Why you should not cheat in revenge

Saturday November 9 2019



It was Jane’s third visit to the Sexology Clinic.
I hoped that this time around we would make some progress in resolving her issues. The last two visits had been difficult. She spent the time crying. The wounds were too fresh to bear.
Jane was 35 and married to John for six years and had two children.
Life had been good until one Tuesday morning when she fell ill. She suspected that she had contracted malaria, bought some medicines from a chemist and decided to go back home.
“I walked into my house and right there in the sitting room was John with the house girl,” Jane says, crying.
The sight threw her into confusion, she walked out of the house into the street and hurried away in anger.

After about an hour, Jane sat on the roadside. Her head was clogged; she could not think. Her phone had been ringing continuously.
John was calling. She picked the call; she heard him say sorry many times. She stood up and decided to walk back home full of rage and devastation. She felt a sense of loss; she was agitated and confused.
“I wanted to revenge; I thought of suicide; I felt like doing something really bad; I wanted to kill the house girl but by the time I reached the house, she had vanished!” Jane explained.
I understood what Jane was going through. Research shows that more than half of spouses cheat on each other.
One study found that up to 80 per cent of people in long term relationships had cheated at one point or another.
“So you are not alone in this. And it is important that we all learn how to manage infidelity, especially the immediate anger and frustration that follows the discovery,” I told Jane, hoping that in this third visit we would make the same headway. She nodded in affirmation.

Once you discover your spouse is cheating, you should be wary of two problematic tendencies: one, making a life-changing decision without much reflection, and two, revenge.
Divorce is the commonest life-changing decision people make under such circumstances.
While it may be necessary to take a short break from the relationship to reflect and calm down, it is premature to decide on divorce immediately.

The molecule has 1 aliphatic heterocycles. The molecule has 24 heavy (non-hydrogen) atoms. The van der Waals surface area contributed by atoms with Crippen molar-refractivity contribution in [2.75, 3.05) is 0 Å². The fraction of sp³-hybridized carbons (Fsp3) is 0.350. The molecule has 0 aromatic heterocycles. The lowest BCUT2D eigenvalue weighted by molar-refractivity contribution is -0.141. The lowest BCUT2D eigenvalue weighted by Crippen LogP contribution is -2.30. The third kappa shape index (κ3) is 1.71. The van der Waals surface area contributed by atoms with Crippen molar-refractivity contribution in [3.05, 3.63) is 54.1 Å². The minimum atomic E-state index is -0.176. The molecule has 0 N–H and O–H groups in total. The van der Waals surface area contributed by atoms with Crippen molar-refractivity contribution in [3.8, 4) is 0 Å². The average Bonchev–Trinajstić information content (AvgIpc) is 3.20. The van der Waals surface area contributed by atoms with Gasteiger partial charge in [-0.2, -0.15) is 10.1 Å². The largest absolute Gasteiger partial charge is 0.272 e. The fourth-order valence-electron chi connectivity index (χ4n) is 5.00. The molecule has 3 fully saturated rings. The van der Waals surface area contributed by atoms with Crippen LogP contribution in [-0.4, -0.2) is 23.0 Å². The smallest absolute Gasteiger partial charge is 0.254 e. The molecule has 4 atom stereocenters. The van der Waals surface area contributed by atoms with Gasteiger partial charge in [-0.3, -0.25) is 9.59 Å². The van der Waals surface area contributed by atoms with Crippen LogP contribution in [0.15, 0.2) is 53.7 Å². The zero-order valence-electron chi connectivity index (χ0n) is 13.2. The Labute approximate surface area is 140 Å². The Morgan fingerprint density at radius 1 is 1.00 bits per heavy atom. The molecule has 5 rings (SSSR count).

The desire for revenge, on the other hand, manifests in various ways. The commonest of these is to tell your relatives and those of your spouse about the incident.
Some people even tell children, who need to be cushioned from the emotional trauma at such times. Broadcasting the issue is done to embarrass your spouse and justify additional acts of revenge.

Falling prey
This does not mean that when infidelity happens, you should not talk about it; a counsellor or a close friend of the family can help you navigate the hard times.
It, however, adds no value talking to everyone about the incident.
Revenge is also manifested in angry communication, especially nasty short messages to your partner.
In other cases, revenge is marked by violence towards your spouse, or the person they are cheating with. These add no value.
More common is the tendency to also be unfaithful. In the heat of the moment, you become vulnerable and may fall prey to sexual predators.
“Doctor, you do not seem to understand how difficult it is to find your husband having sex with another woman!” Jane exclaimed.
“Someone who has no respect for you to the extent of sleeping with your housemaid deserves all those things you have described!”

Anger management
I nodded to affirm her. If you want to win the battle in such cases, however, just try to take charge: do not break your routine; go to work; take time to pamper yourself; go to the gym, and go have your nails and hair done.
Take time out and enjoy the company of your friends. Even more important, be there for your children.
Do not shout or be violent in front of them; shield your children from suffering emotionally by keeping the story to yourself until such a time that both of you are ready to reveal it to them.
Remember that your spouse is still a parent to the children. “Really doctor? That’s being superhuman,” Jane retorted.
“It is anger management for the moment,” I replied. “Once your emotions have cooled down, you can face the issues: is this a man you would want to forgive; are you sure he can change?”
The future of such a relationship only gets decided months after you have gone through counselling, ensured that there is a genuine change in your spouse, and reflected on your ability to trust him again.